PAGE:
Her husband, Tom, is a farmer, and is the on the road quite a bit for business. He admits he has not always maintained the healthiest of diets. Any food stop for him when he is out of town was usually fast food, but Joan now prepares most of his meals during the week. What she is learning about nutritious cooking from Carle is impacting her husband's health.
"Well, Tom liked to get fried chicken from the store, so now we bake chicken instead of you eating fried chicken," she said, looking at him.
"I used to eat a bucket of Kentucky Fried Chicken on the route," Tom added.
"So, you still have the foods you enjoy," Joan said. "It's just they're prepared more healthy."
For the week, Joan said she will prepare Tom turkey slices, pot roast, or sandwiches. They have also substituted sugary soda beverages with coffee or water.
"But what she's not telling you is that I am a fan of cake," Tom mentioned.
Joan said she still makes sure her husband satisfies his sweet tooth.
"Now you can make (healthier cakes) using apple sauce instead of the oil," Joan said.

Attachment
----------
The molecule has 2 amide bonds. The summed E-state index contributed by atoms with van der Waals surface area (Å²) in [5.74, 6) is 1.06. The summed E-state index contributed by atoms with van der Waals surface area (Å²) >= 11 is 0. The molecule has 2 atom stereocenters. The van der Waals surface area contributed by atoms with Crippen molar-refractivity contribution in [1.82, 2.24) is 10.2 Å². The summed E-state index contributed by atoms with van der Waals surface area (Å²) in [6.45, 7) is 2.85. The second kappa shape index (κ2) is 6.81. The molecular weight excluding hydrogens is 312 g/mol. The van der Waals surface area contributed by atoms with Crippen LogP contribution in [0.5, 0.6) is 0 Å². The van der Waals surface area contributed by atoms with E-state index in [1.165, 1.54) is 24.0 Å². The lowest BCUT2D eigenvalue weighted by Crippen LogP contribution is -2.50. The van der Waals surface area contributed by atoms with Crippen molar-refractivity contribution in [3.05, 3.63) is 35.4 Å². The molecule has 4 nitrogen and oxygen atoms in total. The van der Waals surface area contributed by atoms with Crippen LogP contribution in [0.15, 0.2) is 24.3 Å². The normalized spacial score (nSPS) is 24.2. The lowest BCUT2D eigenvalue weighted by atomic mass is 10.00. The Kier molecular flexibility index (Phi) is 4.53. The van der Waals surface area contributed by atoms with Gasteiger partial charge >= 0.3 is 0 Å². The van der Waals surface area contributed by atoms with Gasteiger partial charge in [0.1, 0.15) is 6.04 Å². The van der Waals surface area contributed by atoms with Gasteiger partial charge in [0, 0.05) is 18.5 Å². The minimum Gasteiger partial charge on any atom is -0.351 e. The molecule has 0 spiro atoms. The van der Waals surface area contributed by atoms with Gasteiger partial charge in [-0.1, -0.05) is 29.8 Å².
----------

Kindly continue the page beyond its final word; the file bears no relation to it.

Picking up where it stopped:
A growing number of companies are offering financial incentives to boost employee health. The non-profit, National Business Group on Health surveyed more than 500 companies. It found as of this year, 68 percent of those employers offer cash, premium credits, and account contributions to their employees to encourage healthier habits - that's up by 10 percent from a year ago.
LuAnn Heinen is the vice president of the National Business Group on Health. She said companies are spending less on premiums by encouraging their employees to be healthy through various wellness programs.
"So, we're still spending a very small amount on wellness and prevention, and the companies that are increasingly interested in wellness are seeing a fairly significant return on the order of $2-to-$3 for every dollar invested," Heinen said.
Some companies have even penalized workers with premium surcharges or higher deductibles for failing to complete a required health management activity. Penalties were used by 20 percent of respondents in the survey this year - roughly double the number of companies that used penalties in 2009.
Meanwhile, the U.S. Supreme Court is mulling over the legality of the Affordable Health Care Act. Whatever happens, Heinen suspects there will continue to be a strong commitment to wellness.
Read the report released by the National Business Group on Health Unit 4 Tries to Stay Ahead of Nutrition Standards (Related) Champaign County Schools Adopt Anti-Obesity Initiative (Related) Champaign Middle School Adds Exercise Machines (Related)